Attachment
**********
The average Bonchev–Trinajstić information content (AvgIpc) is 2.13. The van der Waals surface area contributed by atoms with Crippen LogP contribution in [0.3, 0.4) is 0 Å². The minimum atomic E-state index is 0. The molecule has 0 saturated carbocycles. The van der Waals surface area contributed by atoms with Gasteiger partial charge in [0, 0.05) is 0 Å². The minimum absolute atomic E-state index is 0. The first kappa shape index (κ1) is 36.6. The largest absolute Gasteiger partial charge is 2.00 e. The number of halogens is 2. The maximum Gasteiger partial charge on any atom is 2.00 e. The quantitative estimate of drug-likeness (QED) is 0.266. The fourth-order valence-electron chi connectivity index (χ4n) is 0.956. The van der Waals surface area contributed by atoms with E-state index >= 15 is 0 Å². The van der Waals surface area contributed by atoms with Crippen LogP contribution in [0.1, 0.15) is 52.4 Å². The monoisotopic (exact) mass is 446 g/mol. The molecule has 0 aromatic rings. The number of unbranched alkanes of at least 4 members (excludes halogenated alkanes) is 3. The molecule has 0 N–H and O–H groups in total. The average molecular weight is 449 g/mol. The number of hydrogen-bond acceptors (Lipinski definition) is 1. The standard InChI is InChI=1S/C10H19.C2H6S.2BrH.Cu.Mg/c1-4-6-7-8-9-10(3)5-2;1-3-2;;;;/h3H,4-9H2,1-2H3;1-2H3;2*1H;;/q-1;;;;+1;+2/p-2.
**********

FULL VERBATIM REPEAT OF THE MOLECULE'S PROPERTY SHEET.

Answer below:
The average Bonchev–Trinajstić information content (AvgIpc) is 2.13. The van der Waals surface area contributed by atoms with Crippen LogP contribution in [0.3, 0.4) is 0 Å². The minimum atomic E-state index is 0. The molecule has 0 saturated carbocycles. The van der Waals surface area contributed by atoms with Gasteiger partial charge in [0, 0.05) is 0 Å². The minimum absolute atomic E-state index is 0. The first kappa shape index (κ1) is 36.6. The largest absolute Gasteiger partial charge is 2.00 e. The number of halogens is 2. The maximum Gasteiger partial charge on any atom is 2.00 e. The quantitative estimate of drug-likeness (QED) is 0.266. The fourth-order valence-electron chi connectivity index (χ4n) is 0.956. The van der Waals surface area contributed by atoms with E-state index >= 15 is 0 Å². The van der Waals surface area contributed by atoms with Crippen LogP contribution in [0.1, 0.15) is 52.4 Å². The monoisotopic (exact) mass is 446 g/mol. The molecule has 0 aromatic rings. The number of unbranched alkanes of at least 4 members (excludes halogenated alkanes) is 3. The molecule has 0 N–H and O–H groups in total. The average molecular weight is 449 g/mol. The number of hydrogen-bond acceptors (Lipinski definition) is 1. The standard InChI is InChI=1S/C10H19.C2H6S.2BrH.Cu.Mg/c1-4-6-7-8-9-10(3)5-2;1-3-2;;;;/h3H,4-9H2,1-2H3;1-2H3;2*1H;;/q-1;;;;+1;+2/p-2.